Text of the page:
Oh yes, they can. They can, and they do. I wouldn’t be shocked if that same Pennsylvania guy was actually floored by the news with Heller that the Second Amendment had never been interpreted as an individual right by the Supreme Court. For many of these types, it’s not that they don’t care, it’s that they find it hard to swallow that other citizens allow governments to act so badly without fixing it at the ballot box.

Go read the entire article. Come back here to discuss it if you like. It’s really eye-opening and worth your time.

9 Responses to “Learning from the Past”

  1. Pete says:

    Talking to people from outside Jersey, the biggest shocker is the FOID card. How it can take 4 to 6 months to buy something as basic as a .22 rifle for a first time gun owner. A close second is the active hostility by prosecutors even in the most rural counties and by judges all the way up to the NJSC.

  2. ecurb says:

    I think this goes to show that the current laser-like focus on legislative action and court battles is shortsighted. There will be no lasting victories until gun owners are confident and capable of coming out of the closet to fight for their rights, even in NJ. We’ve laid the legal foundation for that, but not the social.
    Our top priorities should be helping first-time owners navigate the labyrinth of regulations and requirements, and empowering individuals and local groups to make their voices heard in their own communities. Watering the grassroots, you could say.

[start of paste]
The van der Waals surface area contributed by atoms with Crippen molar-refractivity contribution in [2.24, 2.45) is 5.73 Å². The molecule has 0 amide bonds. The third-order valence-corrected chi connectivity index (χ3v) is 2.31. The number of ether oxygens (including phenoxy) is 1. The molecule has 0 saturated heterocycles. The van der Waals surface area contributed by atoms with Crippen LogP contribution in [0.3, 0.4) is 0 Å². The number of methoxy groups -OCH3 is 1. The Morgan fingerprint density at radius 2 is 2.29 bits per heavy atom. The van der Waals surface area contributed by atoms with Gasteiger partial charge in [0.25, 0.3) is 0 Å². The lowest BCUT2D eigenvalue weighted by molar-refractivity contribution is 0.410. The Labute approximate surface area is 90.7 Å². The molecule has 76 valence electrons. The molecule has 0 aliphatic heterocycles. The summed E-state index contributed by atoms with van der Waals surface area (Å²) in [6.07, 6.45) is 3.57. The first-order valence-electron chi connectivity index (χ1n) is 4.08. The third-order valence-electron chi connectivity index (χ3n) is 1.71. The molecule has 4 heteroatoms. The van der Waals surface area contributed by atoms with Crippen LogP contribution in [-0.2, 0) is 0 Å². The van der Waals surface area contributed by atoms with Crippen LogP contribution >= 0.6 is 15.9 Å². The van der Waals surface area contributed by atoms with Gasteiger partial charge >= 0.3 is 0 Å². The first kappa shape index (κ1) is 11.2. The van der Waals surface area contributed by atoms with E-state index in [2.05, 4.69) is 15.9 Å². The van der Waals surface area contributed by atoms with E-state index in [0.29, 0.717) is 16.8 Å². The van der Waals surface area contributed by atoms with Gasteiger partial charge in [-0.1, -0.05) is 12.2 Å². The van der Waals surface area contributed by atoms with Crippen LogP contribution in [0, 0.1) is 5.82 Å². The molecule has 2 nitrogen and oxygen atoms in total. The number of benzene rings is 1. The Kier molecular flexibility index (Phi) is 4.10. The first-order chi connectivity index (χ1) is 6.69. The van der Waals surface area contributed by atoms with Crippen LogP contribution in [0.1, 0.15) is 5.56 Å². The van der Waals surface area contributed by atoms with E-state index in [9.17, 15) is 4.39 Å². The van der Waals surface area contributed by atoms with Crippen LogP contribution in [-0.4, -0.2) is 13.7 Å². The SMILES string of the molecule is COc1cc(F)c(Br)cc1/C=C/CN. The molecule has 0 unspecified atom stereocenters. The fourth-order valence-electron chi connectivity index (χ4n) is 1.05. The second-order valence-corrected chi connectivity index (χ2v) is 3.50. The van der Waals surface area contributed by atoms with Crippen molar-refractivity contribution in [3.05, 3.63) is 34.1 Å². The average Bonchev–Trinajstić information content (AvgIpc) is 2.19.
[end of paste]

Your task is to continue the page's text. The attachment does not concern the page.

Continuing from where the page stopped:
There are a huge number of new gun owners who need training in weapon safety and use. Why not teach them some history and political theory at the same time, like Appleseed?

  3. mike says:

    You want gun owners to start paying attention? Figure out how to get the Brady Bunch to go after their bolt-actions first, instead of last. Also maybe the NRA could throw their weight behind things like suppressors. I was at a show, and a guy was looking at the suppressors saying to his buddy “I don’t know why anyone would need one of those unless they were a hit man.” I jumped in and told him that some folks like to hold on to their hearing as long as they can, especially if they practice at indoor ranges.

  4. Robert says:

    NOBODY but us gun owners will protect gun rights. Join and support your local state gun rights groups and the SAF, NRA, et. Don’t just talk and don’t complain about them not being perfect. GIVE MONEY. In Texas, EVERYONE: the Feds, the State, the bureaucracies, the LEOs, the Chamber of Commerce, the Sheriffs, the politicians…EVERYONE conspires to eliminate gun ownership. The Texas State Rifle Association, only 38,000 members strong has backed them down.

  5. chris says:

    Happens in reverse too… Just look at some of Ayoob’s writings…. His northern raised and experienced mind cant fathom that things like Open Carry or carrying hand loads are not an issue down here in the south.

    I mean he is without question one of the most seasoned writers on gun issues… But he still is from the north east and that jades his viewpoint.

    • Harold says:

      But things weren’t hardly that bad when he was growing up and his father used a gun (a handgun, I’m pretty sure) several times to defend himself in his Boston jewelry store (all this from memory of one of his books I read in the ’80s).